Orange pigment overlying a choroidal tumor
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A 55-year-old lady presented for an opinion regarding decreased visual acuity in her right eye (OD) for 6 months. On examination, best-corrected visual acuity (BCVA) was 20/100 OD and 20/20 in her left eye (OS). The fundus examination revealed a 5 × 5 mm subretinal lightly pigmented lesion under the fovea and extending inferiorly. Overlying orange pigment and subretinal fluid were clinically visualized and later confirmed by fundus photography and fundus autofluorescence (FAF).

Fundus photography OD showed the presence of orange pigment over the lesion, with moderate overlying hyper autofluorescence and marked surrounding hyper autofluorescence on FAF. Optical coherence tomography (OCT) evidenced a dome-shaped mass with the intralesional expanded vascular pattern within the choroid and overlying subretinal fluid. Ocular ultrasound (US) showed an echo dense, dome-shaped choroidal mass measuring 2.67 mm in thickness. Additional workup with indocyanine green (ICG) angiography showed early hypercyanescence of the mass in the pre-arterial phase and diffuse late staining of the lesion. A diagnosis of circumscribed choroidal hemangioma (CCH) was confirmed and PDT was advised.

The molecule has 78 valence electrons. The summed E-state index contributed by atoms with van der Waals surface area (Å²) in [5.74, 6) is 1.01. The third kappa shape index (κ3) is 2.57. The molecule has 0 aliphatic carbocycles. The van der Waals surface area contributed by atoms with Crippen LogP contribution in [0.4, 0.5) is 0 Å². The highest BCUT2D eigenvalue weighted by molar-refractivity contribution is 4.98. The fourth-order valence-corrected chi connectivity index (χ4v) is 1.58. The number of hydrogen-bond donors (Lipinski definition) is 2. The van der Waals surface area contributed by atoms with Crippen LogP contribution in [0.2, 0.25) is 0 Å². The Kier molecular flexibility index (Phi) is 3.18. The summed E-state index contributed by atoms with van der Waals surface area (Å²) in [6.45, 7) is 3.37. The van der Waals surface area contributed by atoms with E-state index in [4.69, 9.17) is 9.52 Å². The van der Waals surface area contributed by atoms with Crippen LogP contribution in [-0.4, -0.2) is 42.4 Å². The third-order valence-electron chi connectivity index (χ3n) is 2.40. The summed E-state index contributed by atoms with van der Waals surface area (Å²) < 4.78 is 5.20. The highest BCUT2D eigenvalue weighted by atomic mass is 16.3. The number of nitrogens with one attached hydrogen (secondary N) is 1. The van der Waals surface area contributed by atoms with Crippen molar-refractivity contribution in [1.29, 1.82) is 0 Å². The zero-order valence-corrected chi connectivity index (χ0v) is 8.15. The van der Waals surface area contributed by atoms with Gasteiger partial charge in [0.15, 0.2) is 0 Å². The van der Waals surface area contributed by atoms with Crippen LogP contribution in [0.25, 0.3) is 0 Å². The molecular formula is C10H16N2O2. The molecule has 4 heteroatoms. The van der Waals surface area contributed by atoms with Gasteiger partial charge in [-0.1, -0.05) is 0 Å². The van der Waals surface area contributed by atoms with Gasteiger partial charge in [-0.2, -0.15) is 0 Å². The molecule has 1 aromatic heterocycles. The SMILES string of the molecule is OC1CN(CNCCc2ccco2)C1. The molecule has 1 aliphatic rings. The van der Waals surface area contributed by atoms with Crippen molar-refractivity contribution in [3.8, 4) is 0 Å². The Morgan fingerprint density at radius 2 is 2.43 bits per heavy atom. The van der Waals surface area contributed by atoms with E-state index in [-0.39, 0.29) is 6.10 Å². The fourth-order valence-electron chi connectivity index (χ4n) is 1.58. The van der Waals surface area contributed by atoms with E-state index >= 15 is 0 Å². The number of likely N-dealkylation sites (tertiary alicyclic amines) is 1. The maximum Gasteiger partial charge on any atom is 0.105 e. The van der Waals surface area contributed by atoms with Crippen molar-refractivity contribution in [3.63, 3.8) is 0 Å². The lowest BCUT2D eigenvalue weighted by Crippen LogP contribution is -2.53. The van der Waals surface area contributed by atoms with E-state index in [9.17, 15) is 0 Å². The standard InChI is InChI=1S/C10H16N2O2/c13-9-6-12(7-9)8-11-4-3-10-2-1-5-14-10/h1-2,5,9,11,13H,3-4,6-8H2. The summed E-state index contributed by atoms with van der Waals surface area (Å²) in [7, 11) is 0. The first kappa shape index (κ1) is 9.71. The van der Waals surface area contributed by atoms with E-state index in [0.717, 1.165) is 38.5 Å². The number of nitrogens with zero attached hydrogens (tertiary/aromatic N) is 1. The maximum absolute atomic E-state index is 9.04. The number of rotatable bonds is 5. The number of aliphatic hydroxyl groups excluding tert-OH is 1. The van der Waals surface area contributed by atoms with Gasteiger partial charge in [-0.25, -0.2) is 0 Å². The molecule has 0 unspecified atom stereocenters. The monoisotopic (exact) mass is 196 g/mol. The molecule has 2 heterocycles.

Choroidal hemangioma is a benign vascular tumor of the uveal tract and can be circumscribed or diffuse. More than 90% of reported cases are found in patients in the fifth decade of life, with blurred vision being the most common symptom. The clinical characteristics of CCHs include subretinal fluid (72-81%), retinal pigment epithelial hyperplasia (33%) or metaplasia (20%), and macular edema (17-24%). The orange pigment can occur over this tumor but often is not clinically visible as it blends into the orange color of the mass. A large series on pseudomelanomas revealed that CCH is the fifth most common lesion misdiagnosed as choroidal melanoma.

Treatment options for CCHs include observation (if asymptomatic and without subretinal fluid), photodynamic therapy (PDT), plaque brachytherapy, and lens-sparing external beam radiotherapy (LS-EBRT). PDT is strongly preferred over radiation methods as this avoids long-term radiation complications. An analysis of 458 patients with choroidal hemangioma in the pre-PDT era (vs. PDT era) revealed the final visual outcome at 20/400 (pre-PDT) vs 20/63 (PDT) over a 51-year follow-up.